Adoptee: Charlotte Cotter
Date of adoption: Aug-94
Place of adoption: Zhenjiang City, Jiangsu Province
Adoptee: Willa Mei Kurland
Date of adoption: Apr-96
Place of adoption: Urumqi, Xinjiang Province
Charlotte Cotter and Willa Mei Kurland
Friends Charlotte and Willa Mei embarked on first family searches, together, in the summer of 2016. They blogged as their searches unfolded. As you read the whole amazing story, bear in mind that you will move backward, through their discoveries in China, past the moment they landed and headed, together, to their provinces, to their preparations before leaving the United States. This post "begins" on March 28, 2017, as Charlotte reflects on a trip that surprised them both.
CHARLOTTE, March 2017: This past weekend I was delighted to reunite with Willa in Boston. We decided that if we could survive in China, we could survive in Chinatown. We re-lived our trip by sifting through countless photos of our searching trip and retelling the greatest hits.
I always say it is incredible how we got on the plane to go to China with little to no concrete plans (honestly, it felt as if we were stepping off into the abyss) and that it worked out alright. No, more than alright. However, I realized this weekend that I have felt for a while that I lacked a sense of closure from the trip. Perhaps I am trying to seek some closure with this blog post. That’s a lot riding on one blog post. Challenge accepted.
One of the biggest things I wanted to do was to officially announce that the DNA test confirmed that the family I found was indeed my birth family. We decided to run a second DNA test, conducted by a completely neutral third party, in order to confirm that the family I found was, in fact, my birth family. In mid-December, I received a call from my mom while I was studying abroad in Taiwan, telling me that according to the results, the potential birth mother that I found shares more than 60% of her DNA with me. It was super weird and exciting to see the relation “mother” on the result. It was extremely validating and relieving to know that the family that I had spent so much emotional time and energy on was actually my biological parents.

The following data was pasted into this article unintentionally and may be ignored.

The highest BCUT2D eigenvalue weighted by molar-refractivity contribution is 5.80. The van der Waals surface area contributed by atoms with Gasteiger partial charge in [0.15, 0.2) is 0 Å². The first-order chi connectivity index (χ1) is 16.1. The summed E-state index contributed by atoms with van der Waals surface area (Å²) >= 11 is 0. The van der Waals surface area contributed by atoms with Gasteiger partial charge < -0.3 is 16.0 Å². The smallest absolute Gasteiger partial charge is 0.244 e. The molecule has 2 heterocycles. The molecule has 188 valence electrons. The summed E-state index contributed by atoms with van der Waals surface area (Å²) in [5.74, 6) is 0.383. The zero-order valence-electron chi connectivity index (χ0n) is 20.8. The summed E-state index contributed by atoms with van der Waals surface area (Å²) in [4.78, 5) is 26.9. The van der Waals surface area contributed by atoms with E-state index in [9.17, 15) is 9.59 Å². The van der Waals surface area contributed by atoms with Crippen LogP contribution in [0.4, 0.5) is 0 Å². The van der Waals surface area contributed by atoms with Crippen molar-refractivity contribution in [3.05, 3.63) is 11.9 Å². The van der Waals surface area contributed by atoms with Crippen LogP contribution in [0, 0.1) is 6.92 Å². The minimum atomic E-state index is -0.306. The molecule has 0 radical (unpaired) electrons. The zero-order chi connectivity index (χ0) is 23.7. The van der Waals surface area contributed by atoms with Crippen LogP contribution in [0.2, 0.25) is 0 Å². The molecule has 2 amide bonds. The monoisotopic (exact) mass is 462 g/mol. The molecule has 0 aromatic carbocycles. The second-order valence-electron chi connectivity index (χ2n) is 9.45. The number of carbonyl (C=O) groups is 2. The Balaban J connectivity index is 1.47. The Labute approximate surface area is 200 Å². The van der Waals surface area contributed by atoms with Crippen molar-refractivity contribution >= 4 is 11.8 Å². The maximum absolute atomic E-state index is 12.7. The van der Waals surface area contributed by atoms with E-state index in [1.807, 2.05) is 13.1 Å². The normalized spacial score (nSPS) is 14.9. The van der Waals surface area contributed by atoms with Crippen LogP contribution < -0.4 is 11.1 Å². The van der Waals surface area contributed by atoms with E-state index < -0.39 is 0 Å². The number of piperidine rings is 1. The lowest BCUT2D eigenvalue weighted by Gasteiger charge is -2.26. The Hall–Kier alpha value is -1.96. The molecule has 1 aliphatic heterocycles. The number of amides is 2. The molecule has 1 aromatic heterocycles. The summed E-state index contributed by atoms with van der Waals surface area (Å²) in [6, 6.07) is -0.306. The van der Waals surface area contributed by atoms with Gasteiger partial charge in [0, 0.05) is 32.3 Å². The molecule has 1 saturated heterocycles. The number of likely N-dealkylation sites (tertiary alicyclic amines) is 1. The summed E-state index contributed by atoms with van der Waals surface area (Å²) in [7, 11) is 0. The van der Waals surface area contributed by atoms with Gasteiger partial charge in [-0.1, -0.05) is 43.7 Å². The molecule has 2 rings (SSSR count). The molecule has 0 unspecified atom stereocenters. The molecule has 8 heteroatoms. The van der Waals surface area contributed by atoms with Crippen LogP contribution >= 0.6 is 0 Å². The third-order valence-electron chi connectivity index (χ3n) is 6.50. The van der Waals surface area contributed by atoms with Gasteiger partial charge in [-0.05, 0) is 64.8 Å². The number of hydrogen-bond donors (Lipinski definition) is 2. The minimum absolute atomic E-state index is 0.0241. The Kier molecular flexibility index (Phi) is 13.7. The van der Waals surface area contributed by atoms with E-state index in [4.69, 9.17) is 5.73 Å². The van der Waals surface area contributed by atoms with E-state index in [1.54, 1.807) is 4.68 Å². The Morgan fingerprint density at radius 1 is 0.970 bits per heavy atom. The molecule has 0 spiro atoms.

To tell you a little bit about them: It turns out that I was, indeed, born in a hospital in Zhenjiang city, but my family’s hometown is in Huai’an, Jiangsu. (Incidentally enough also the hometown of Zhou Enlai). Both of my birth-parents were born and grew up in a ShuiJing Village in the Chuzhou district outside of Huai’an. Their respective families were linked by a number of marriages, and I have a very large extended network of familial relations. Back in the late 80s and early 90s, my parents had a small mud hut in which they had my oldest sister and in which my two older sisters spent the majority of their youth. They were involved in farming and agriculture and were living in poverty. By the time they had me, I already had two older sisters, which would make me the third sister. One year after me, they had my younger brother. (You could say that they got their boy).